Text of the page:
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Workers are starting to value personal time over salary
January 12, 2005
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Needham, Mass. -- An increasing number of American workers would sacrifice pay to spend more time with their families if given the choice, according to a new survey released by Salary.com. Salary.com recently conducted an online survey of more than 4,600 individual employees representing a large cross-section of industries, locations and employer sizes.

Given the choice, 39 percent of respondents said they would choose more time off instead of a $5,000 raise. This nearly 20 percent increase is a large jump from just three years ago when only 33 percent of respondents said they would opt for more free time. While the majority would still choose a raise, the number of respondents who would prefer time off represents a significant change in employees' work mentality.

"This new survey shows a continued growth of the trend among workers to change their priorities from work-first to more personal concerns," says Tim Driver, SVP of Consumer Products at Salary.com. "Workers are saying they need a break from the stresses caused by increasing hours, reduced staff and the push for more productivity. From these survey results we can also conclude that a new generation of workers has priorities that differ significantly from those who preceded them. The results show that younger workers are much more likely to be family-centric than older workers. It's also possible that following several years of layoffs and cost-cutting, an increasing number of workers are less inclined to believe that placing work above personal concerns will pay off in career advancement and pay."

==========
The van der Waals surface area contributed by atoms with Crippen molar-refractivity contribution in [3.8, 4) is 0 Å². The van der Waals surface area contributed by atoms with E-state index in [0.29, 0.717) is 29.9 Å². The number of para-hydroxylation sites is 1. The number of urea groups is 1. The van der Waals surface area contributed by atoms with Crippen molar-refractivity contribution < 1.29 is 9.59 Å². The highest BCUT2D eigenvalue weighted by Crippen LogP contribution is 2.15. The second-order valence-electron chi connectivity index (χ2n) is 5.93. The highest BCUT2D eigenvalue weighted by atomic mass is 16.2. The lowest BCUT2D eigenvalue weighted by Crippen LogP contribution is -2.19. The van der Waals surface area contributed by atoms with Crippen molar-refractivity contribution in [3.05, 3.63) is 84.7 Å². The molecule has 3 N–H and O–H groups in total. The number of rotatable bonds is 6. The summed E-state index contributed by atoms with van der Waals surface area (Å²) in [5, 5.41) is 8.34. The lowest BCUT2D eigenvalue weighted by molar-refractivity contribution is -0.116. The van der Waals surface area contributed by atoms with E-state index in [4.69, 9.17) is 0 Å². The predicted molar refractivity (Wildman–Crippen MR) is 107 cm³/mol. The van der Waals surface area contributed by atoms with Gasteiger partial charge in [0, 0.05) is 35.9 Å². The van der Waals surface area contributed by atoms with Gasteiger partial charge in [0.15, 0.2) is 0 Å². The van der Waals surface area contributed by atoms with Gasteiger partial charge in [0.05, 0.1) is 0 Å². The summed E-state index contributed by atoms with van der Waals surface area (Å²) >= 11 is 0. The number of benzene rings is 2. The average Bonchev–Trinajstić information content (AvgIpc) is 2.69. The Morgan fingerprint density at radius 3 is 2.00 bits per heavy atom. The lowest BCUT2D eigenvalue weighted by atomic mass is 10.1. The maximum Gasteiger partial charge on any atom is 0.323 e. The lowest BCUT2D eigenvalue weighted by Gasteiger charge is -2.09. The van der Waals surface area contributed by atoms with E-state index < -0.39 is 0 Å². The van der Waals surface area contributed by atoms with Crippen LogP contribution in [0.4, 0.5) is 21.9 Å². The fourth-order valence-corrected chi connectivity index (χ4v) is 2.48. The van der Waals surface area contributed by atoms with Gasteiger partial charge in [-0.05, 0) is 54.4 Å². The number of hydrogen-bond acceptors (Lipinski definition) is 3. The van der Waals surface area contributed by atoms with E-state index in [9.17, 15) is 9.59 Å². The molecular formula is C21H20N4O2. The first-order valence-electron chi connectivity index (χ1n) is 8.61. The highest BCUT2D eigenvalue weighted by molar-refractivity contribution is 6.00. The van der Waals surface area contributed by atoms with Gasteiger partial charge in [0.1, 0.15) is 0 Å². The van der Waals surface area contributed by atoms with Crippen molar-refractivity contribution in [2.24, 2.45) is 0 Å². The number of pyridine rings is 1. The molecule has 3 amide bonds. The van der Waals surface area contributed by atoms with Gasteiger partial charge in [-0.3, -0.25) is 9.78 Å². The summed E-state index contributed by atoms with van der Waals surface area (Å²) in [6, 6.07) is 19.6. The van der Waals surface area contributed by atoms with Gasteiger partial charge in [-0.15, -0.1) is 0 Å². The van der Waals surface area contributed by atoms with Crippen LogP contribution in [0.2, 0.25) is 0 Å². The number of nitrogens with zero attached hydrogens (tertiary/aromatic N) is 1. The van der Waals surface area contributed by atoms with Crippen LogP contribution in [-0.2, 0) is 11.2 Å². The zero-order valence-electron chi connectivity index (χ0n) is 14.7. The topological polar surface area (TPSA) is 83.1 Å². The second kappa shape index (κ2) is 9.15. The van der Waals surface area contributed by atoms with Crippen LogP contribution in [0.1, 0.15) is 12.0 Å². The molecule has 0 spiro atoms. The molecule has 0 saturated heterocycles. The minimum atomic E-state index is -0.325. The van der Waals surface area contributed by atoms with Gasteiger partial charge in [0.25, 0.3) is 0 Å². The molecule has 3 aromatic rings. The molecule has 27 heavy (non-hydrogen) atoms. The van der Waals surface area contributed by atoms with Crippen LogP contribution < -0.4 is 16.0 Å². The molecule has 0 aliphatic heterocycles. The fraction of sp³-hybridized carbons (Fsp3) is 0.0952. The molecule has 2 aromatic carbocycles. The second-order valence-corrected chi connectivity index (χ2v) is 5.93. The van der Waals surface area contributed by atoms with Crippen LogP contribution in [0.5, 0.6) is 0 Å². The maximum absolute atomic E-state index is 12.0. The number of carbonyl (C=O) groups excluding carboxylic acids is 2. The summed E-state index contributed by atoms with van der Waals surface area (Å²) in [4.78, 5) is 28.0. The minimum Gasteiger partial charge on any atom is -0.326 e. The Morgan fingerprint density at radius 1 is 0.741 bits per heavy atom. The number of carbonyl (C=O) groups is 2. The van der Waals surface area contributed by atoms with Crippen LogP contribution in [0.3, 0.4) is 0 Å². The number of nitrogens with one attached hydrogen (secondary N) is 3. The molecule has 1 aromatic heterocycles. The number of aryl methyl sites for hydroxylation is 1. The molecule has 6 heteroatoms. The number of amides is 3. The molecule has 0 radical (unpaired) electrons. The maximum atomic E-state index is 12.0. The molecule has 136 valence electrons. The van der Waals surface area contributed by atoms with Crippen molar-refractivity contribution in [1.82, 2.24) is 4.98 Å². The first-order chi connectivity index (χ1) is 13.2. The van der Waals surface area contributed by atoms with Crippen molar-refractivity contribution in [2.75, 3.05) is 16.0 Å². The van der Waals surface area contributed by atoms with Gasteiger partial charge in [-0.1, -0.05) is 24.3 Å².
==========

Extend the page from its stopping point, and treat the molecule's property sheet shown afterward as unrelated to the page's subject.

Changing priorities

Comments from those participating in the survey also show some impact from the September 11 terrorist attacks, job burnout, and the extra financial buffer provided by dual-income couples. Several respondents reported that the continuing impact of terrorist threats has made them re-examine their priorities, with work diminishing in importance. Others say that years of working long hours during the 1990s boom and the layoffs that followed has dampened their desire to sacrifice personal time for money. Also, the increase in the number of two-income couples has reduced some their dependence on one particular job.

Implications for compensation

"The trend revealed by this Salary.com survey will combine with changes in the economy and the workforce to put new pressures on employers," says Bill Coleman, SVP of Compensation at Salary.com. "The economy is returning to growth as the baby boomer generation starts to retire. Within a few years we could see labor shortages. This, combined with the changing work priorities of employees, will put pressure on employers to offer more flexibility. Successful companies will recognize that their employees value forms of compensation beyond money, and the most successful employers will be the ones that perfect ways to handle this."

About the Salary.com survey

In November 2004, Salary.com asked visitors to its web site and readers of its monthly newsletter to answer the question "Which would you prefer: a $5,000 increase in your base pay or the equivalent in time off." There were more than 4,600 respondents to the online poll. A similar question was posed in the 2001 poll of Salary.com users.

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